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According to my textbook ,

1st law of thermodynamics is

Change in internal energy of ideal gas = K.E + P.E = Work done = $F_{ext}$ * displacement$_{walls}$

= n * degree of freedom * R * $\delta$T / 2 + 0.

Change in internal energy for any gas = W$_{macroscopic}$ + W$_microscopic$ or Thermal. W= work done here

= W + q

= $\frac{n * degree of freedom * R *$ \delta$ T_{diff}}{ 2}$ = P$_{ext}$($V_i$ - $V_f$) \delta$ is macroscopic work + q is microscopic work(No formula )

My Questions :

  1. Here , if we are finding change in internal energy , why do we write macroscopic + micro work. Both should be microscopic right.

  2. So , $\delta$ E for ideal gas was = $\frac{n * degree of freedom * R *$ \delta$ T_{diff}}{ 2}$ and so is same for the 1st law. Shouldn’t we have had added + P.E ?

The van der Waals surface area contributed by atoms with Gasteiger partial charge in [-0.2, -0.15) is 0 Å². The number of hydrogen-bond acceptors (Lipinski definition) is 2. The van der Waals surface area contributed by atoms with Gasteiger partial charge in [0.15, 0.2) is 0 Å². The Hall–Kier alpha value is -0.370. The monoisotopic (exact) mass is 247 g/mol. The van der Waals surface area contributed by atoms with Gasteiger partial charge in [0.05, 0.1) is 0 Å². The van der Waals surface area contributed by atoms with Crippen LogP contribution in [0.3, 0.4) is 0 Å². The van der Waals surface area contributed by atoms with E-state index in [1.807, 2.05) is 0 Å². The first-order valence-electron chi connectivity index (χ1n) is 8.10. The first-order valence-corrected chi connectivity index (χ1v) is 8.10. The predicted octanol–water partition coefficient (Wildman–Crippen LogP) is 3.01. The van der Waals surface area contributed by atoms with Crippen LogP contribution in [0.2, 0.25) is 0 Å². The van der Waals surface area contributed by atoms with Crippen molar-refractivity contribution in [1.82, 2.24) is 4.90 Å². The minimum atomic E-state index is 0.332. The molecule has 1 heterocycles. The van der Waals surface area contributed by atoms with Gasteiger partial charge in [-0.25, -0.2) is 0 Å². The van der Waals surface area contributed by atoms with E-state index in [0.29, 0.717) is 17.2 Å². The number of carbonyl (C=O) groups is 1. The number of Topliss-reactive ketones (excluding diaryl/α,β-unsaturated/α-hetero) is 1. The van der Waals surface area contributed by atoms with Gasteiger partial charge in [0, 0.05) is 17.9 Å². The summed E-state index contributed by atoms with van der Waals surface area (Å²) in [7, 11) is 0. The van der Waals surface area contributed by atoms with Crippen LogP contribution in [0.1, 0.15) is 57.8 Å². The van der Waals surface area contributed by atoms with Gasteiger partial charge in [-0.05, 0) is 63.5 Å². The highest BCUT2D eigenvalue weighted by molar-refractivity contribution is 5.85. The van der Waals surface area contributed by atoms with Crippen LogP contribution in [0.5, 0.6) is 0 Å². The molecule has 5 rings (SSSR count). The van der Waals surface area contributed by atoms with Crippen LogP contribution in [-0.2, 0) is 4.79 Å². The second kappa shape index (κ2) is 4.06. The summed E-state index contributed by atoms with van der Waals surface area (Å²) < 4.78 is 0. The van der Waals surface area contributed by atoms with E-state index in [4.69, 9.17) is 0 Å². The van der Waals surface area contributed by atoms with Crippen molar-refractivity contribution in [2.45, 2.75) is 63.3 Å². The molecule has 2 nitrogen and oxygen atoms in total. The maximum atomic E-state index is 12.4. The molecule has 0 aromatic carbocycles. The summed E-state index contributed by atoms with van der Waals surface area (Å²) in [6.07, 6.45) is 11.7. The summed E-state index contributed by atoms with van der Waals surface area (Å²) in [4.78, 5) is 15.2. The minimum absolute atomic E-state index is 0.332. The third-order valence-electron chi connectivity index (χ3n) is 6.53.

3. Can we say this formula of 1st law on external + internal system because of the formula of work done ?.

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    $\begingroup$ Where did you encounter these phrases "macroscopic work" and "microscopic work"? The usual classifications of energy-during-transfer are "work" and "heat". $\endgroup$ May 16 at 11:21
  • $\begingroup$ @DanielHatton From an online lecture sir. $\endgroup$
    – Rider
    May 16 at 11:22
  • $\begingroup$ @DanielHatton For microscopic work , it states it as thermal work. And macroscopic is work done or W $\endgroup$
    – Rider
    May 16 at 11:24
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When energy is being transferred, it can be classified as "work" or "heat" (it looks like this textbook/online lecture is using the name "macroscopic work" for what's usually called "work", and the name "microscopic work" for what's usually called "heat"). When energy is being stored, it can be classified as "(bulk) kinetic energy", "(bulk) potential energy", or "internal energy". Energy can be transferred in a "macroscopic" way (work), but still end up stored in a "microscopic" way (internal energy) when it reaches its destination and vice versa.

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